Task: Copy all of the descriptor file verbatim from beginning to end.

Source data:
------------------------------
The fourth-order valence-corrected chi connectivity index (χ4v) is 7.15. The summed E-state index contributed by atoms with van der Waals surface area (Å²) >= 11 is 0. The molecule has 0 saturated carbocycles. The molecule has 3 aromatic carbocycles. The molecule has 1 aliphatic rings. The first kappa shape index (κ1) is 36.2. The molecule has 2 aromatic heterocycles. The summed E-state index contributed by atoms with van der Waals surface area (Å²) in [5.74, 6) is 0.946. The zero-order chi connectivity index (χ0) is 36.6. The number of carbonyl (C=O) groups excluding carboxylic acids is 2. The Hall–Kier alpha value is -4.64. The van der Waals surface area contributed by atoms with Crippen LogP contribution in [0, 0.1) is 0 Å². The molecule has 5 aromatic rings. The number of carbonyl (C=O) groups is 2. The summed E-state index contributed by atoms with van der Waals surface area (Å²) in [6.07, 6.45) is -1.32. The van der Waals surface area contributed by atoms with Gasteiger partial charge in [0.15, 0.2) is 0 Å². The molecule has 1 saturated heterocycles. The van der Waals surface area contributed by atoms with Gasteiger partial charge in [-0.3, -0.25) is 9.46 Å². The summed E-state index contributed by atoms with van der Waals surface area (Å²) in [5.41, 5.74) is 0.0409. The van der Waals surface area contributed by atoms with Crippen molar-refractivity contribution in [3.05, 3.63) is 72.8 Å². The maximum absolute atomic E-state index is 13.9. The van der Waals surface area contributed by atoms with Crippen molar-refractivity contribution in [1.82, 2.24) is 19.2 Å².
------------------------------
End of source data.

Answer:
The fourth-order valence-corrected chi connectivity index (χ4v) is 7.15. The summed E-state index contributed by atoms with van der Waals surface area (Å²) >= 11 is 0. The molecule has 0 saturated carbocycles. The molecule has 3 aromatic carbocycles. The molecule has 1 aliphatic rings. The first kappa shape index (κ1) is 36.2. The molecule has 2 aromatic heterocycles. The summed E-state index contributed by atoms with van der Waals surface area (Å²) in [5.74, 6) is 0.946. The zero-order chi connectivity index (χ0) is 36.6. The number of carbonyl (C=O) groups excluding carboxylic acids is 2. The Hall–Kier alpha value is -4.64. The van der Waals surface area contributed by atoms with Crippen LogP contribution in [0, 0.1) is 0 Å². The molecule has 5 aromatic rings. The number of carbonyl (C=O) groups is 2. The summed E-state index contributed by atoms with van der Waals surface area (Å²) in [6.07, 6.45) is -1.32. The van der Waals surface area contributed by atoms with Gasteiger partial charge in [0.15, 0.2) is 0 Å². The molecule has 1 saturated heterocycles. The van der Waals surface area contributed by atoms with Gasteiger partial charge in [-0.3, -0.25) is 9.46 Å². The summed E-state index contributed by atoms with van der Waals surface area (Å²) in [5.41, 5.74) is 0.0409. The van der Waals surface area contributed by atoms with Crippen molar-refractivity contribution in [3.05, 3.63) is 72.8 Å². The maximum absolute atomic E-state index is 13.9. The van der Waals surface area contributed by atoms with Crippen molar-refractivity contribution in [1.82, 2.24) is 19.2 Å².